Crimes against Nature: Squatters, Poachers, Thieves, and the Hidden History of American Conservation

By Karl Jacoby | Go to book overview

CHAPTER 3
Working-Class Wilderness

In planning the Adirondack Park, conservationists had envisioned nature as stable and predictable, an entity that followed fixed laws easily comprehensible to trained experts. If park supporters had initially focused little attention on the people inhabiting their new conservation experiment, they soon concluded that the region's human populace possessed few of the qualities that characterized its natural systems. In place of nature's order and harmony, Adirondackers seemed to be governed by a “peculiar moral attitude” that manifested itself in unpredictable, lawless behavior. “I have not found a single instance in which the State forestry laws are obeyed or even respected, ” reported an outraged correspondent to the New York Times in 1889. “Instead of the employees of the State guarding against violation of the statutes or trying to enforce their provisions they assist in breaking them. The statement that the Commonwealth owns certain portions of the territory upon which they live has no apparent meaning to the mountaineers. …Not alone are the laws forbidding the cutting of timber upon State lands violated, but the game restrictions are never thought of by the mountaineers. ”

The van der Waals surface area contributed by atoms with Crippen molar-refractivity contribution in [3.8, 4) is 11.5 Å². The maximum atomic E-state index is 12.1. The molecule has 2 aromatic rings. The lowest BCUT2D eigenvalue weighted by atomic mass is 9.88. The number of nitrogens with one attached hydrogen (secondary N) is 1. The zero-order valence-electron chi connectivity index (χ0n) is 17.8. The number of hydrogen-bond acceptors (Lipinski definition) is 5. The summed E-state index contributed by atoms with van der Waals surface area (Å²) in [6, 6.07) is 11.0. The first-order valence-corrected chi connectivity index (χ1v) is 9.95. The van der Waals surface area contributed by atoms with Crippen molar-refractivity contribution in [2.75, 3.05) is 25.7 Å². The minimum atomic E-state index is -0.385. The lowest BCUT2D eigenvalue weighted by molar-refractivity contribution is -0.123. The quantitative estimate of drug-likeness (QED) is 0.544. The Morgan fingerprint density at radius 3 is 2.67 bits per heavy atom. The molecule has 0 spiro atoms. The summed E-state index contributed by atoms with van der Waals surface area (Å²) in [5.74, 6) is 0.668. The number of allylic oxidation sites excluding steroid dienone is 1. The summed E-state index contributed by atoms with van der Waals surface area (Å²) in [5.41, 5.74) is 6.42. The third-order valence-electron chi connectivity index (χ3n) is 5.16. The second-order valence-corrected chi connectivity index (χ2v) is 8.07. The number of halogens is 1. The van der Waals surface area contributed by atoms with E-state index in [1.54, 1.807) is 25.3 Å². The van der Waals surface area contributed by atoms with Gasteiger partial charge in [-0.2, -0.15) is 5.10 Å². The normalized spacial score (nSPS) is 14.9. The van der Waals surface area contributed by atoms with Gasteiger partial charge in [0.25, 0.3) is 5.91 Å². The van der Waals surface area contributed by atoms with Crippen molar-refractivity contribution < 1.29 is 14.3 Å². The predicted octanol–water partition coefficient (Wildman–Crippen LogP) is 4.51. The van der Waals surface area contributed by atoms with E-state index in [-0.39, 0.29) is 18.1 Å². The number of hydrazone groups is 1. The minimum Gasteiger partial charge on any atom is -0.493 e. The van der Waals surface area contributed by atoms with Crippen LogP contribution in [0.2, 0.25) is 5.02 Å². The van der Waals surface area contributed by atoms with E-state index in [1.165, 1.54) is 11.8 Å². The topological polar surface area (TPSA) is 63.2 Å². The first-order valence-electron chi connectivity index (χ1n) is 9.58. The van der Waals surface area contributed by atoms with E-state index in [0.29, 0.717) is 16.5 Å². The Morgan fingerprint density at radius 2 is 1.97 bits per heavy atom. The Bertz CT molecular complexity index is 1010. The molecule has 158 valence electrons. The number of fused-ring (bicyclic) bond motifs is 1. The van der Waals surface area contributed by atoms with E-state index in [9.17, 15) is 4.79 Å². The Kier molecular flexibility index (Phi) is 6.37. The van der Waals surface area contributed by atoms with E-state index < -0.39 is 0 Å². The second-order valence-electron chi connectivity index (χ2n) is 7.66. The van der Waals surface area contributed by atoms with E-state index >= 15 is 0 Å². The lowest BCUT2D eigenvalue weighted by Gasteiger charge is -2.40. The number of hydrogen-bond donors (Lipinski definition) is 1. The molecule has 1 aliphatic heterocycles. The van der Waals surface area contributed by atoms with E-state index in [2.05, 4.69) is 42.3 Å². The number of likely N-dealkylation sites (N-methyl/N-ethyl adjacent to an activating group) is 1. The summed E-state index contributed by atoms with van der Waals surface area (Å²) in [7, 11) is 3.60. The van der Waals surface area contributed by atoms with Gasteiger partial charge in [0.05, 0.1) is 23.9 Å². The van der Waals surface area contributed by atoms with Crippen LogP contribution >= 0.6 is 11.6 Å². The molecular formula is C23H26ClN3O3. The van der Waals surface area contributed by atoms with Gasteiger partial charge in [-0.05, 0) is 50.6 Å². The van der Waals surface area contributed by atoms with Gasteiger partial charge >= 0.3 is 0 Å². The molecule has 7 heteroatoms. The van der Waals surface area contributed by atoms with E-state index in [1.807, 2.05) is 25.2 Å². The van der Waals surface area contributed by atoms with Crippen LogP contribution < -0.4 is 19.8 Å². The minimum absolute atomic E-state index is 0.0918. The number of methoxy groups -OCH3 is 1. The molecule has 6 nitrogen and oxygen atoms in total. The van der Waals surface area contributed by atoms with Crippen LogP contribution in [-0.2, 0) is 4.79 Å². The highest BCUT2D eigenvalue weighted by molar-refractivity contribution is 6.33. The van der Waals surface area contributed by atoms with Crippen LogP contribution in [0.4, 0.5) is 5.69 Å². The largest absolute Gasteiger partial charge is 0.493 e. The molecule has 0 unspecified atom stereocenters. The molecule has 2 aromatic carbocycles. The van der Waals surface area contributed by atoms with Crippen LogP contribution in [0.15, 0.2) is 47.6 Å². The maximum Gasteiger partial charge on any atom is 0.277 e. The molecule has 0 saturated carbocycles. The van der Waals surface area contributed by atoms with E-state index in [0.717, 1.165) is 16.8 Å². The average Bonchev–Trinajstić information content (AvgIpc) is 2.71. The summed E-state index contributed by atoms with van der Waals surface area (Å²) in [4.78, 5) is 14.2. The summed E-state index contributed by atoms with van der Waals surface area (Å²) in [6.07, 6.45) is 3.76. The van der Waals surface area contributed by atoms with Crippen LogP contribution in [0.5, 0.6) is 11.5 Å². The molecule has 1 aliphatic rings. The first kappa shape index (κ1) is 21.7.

This “opposition from the inhabitants of the northern counties …to every serious attempt made for the care and protection … of the North Woods” seemed inexplicable to most conservationists, given the benefits they believed the movement was bringing to the region. 1 As a committee of the New York State Assembly stated following an investigative tour of the park in 1899, “[We encountered much] grumbling by the old hunters

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Crimes against Nature: Squatters, Poachers, Thieves, and the Hidden History of American Conservation
Table of contents

Table of contents

  • Title Page *
  • Contents *
  • Illustrations xi
  • Tables xiii
  • Preface xv
  • Introduction - The Hidden History of American Conservation 1
  • Part I - The Adirondacks 9
  • Chapter 1 - The Re-Creation of Nature 11
  • Chapter 2 - Public Property and Private Parks 29
  • Chapter 3 - Working-Class Wilderness 48
  • Part II - Yellowstone 79
  • Chapter 4 - Nature and Nation 81
  • Chapter 5 - Fort Yellowstone 99
  • Chapter 6 - Modes of Poaching and Production 121
  • Part III - The Grand Canyon 147
  • Chapter 7 - The Havasupai Problem 149
  • Chapter 8 - Farewell Song 171
  • Epilogue - Landscapes of Memory and Myth 193
  • Chronology of American Conservation 199
  • Notes 203
  • Bibliography 267
  • Index 293
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